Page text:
SSB 5611


                       AS PASSED SENATE, MARCH 13, 1991



Brief Description:  Studying the excise tax imposed upon car rental vehicles.


SPONSORS:Senate Committee on Transportation (originally sponsored by Senators Matson, Patterson, Snyder and Conner).




Majority Report:  That Substitute Senate Bill No. 5611 be substituted therefor, and the substitute bill do pass.

      Signed by Senators Patterson, Chairman; Nelson, Vice Chairman; Barr, Conner, McMullen, Oke, Sellar, Skratek, Snyder, Thorsness, and Vognild. 


Staff:  Robin Rettew (786‑7306)


Hearing Dates:February 26, 1991







Currently rental agencies pay a pro rated share of motor vehicle excise tax on each new vehicle based upon the purchase date of the vehicle.  For example, eleven months of excise tax is collected on new rental cars purchased in February; six months of excise tax is collected on new rentals purchased in June, etc.  Subsequent renewals, if any, are for twelve months.


Rental car agents state they are keeping vehicles, on average,  four to six months before selling them and are not getting full use of the vehicles commensurate with the period they have paid motor vehicle excise tax.  For example, if a vehicle was purchased in February, the company would pay eleven months excise tax, but the car would likely be used only four or five months before it was sold. The rental companies are not eligible for a tax refund for the unused portion of the year. 

Rental car agents argue they cannot pass the cost of the tax onto the consumer because of fierce market competition. They state there is not a direct relationship between the expenses they incur and the charge they impose for using the rental vehicle.  Many national companies, for example, set a weekly rental rate which is honored nationwide, regardless of tax variances between states.  The rental agents further argue they do not recoup the value of the unused portion of excise tax when they sell used vehicles.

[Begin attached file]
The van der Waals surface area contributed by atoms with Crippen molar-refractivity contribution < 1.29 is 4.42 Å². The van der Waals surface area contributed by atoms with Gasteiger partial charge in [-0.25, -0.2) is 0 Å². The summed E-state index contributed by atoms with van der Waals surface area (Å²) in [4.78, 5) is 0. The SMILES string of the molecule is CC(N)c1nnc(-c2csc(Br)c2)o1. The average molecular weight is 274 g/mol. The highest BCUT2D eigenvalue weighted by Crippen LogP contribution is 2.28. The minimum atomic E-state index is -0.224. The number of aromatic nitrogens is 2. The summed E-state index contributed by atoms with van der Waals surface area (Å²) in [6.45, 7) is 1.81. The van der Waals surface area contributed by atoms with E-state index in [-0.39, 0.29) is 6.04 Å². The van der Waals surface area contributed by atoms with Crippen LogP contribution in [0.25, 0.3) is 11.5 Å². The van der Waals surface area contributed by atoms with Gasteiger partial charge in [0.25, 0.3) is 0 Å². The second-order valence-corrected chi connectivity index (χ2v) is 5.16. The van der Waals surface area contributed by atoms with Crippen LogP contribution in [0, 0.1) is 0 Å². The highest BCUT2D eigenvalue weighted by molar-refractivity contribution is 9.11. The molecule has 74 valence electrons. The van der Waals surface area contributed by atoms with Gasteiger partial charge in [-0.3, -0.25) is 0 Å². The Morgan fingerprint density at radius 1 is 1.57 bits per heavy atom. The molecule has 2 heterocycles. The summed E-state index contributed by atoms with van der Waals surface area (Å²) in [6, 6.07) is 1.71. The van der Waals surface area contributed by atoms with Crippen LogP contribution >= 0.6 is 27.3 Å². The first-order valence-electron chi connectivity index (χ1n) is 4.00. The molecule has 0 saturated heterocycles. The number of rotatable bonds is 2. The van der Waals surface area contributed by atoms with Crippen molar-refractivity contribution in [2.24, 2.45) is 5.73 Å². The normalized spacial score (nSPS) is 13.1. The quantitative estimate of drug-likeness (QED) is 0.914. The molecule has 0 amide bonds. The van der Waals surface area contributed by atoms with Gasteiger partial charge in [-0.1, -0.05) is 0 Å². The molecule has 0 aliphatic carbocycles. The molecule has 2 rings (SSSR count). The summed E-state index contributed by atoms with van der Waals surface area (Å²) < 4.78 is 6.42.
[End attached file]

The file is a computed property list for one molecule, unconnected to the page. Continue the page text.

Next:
The Legislative Transportation Committee, the Departments of Licensing, Revenue, and Transportation, and representatives from the car rental industry, as well as other interested parties are required to conduct a study to evaluate whether or not there is a problem with the current system of taxation and to make alternative recommendations if there is a problem.  A final study is due by January 1, 1993 with an interim report due January 1, 1992.


Appropriation:  none


Revenue:  none


Fiscal Note:  available




Car rental associations testified in favor of the proposed substitute.  Stated they had difficulty getting required data for original bill.  They support multi-agency approach to study.




Washington State Auto Dealers opposed the original bill because of the uncertain impact it would have on business and occupation taxes.  Supported substitute bill provided the effect of alternative taxing methods will include consideration of business and occupation taxes.


TESTIFIED:  Gordon Walgren, Car & Truck Renting & Leasing Assn. (pro); Jim Boldt, WA State Auto Dealers (con)




An evaluation and analysis of the business and occupation and sales taxes on fleet rental vehicles is added in the taxation study.